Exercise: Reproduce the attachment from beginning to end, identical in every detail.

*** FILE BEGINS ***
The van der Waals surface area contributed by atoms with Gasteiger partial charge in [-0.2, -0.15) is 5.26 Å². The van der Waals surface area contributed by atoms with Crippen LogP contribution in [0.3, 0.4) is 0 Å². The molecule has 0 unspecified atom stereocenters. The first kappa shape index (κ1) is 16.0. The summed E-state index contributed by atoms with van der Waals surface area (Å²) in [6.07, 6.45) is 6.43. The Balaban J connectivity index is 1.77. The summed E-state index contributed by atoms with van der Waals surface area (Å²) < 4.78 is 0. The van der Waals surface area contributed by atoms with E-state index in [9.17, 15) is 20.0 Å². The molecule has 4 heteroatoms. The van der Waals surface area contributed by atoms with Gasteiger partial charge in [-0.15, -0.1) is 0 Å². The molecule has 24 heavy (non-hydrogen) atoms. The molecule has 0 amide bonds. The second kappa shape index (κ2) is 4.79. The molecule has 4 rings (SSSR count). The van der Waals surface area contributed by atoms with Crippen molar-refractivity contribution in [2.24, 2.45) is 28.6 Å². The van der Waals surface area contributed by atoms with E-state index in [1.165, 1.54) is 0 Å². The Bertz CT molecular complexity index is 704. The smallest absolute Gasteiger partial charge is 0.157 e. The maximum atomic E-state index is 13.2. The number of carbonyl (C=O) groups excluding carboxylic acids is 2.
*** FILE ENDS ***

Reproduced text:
The van der Waals surface area contributed by atoms with Gasteiger partial charge in [-0.2, -0.15) is 5.26 Å². The van der Waals surface area contributed by atoms with Crippen LogP contribution in [0.3, 0.4) is 0 Å². The molecule has 0 unspecified atom stereocenters. The first kappa shape index (κ1) is 16.0. The summed E-state index contributed by atoms with van der Waals surface area (Å²) in [6.07, 6.45) is 6.43. The Balaban J connectivity index is 1.77. The summed E-state index contributed by atoms with van der Waals surface area (Å²) < 4.78 is 0. The van der Waals surface area contributed by atoms with E-state index in [9.17, 15) is 20.0 Å². The molecule has 4 heteroatoms. The van der Waals surface area contributed by atoms with Gasteiger partial charge in [-0.15, -0.1) is 0 Å². The molecule has 24 heavy (non-hydrogen) atoms. The molecule has 0 amide bonds. The second kappa shape index (κ2) is 4.79. The molecule has 4 rings (SSSR count). The van der Waals surface area contributed by atoms with Crippen molar-refractivity contribution in [2.24, 2.45) is 28.6 Å². The van der Waals surface area contributed by atoms with E-state index in [1.165, 1.54) is 0 Å². The Bertz CT molecular complexity index is 704. The smallest absolute Gasteiger partial charge is 0.157 e. The maximum atomic E-state index is 13.2. The number of carbonyl (C=O) groups excluding carboxylic acids is 2.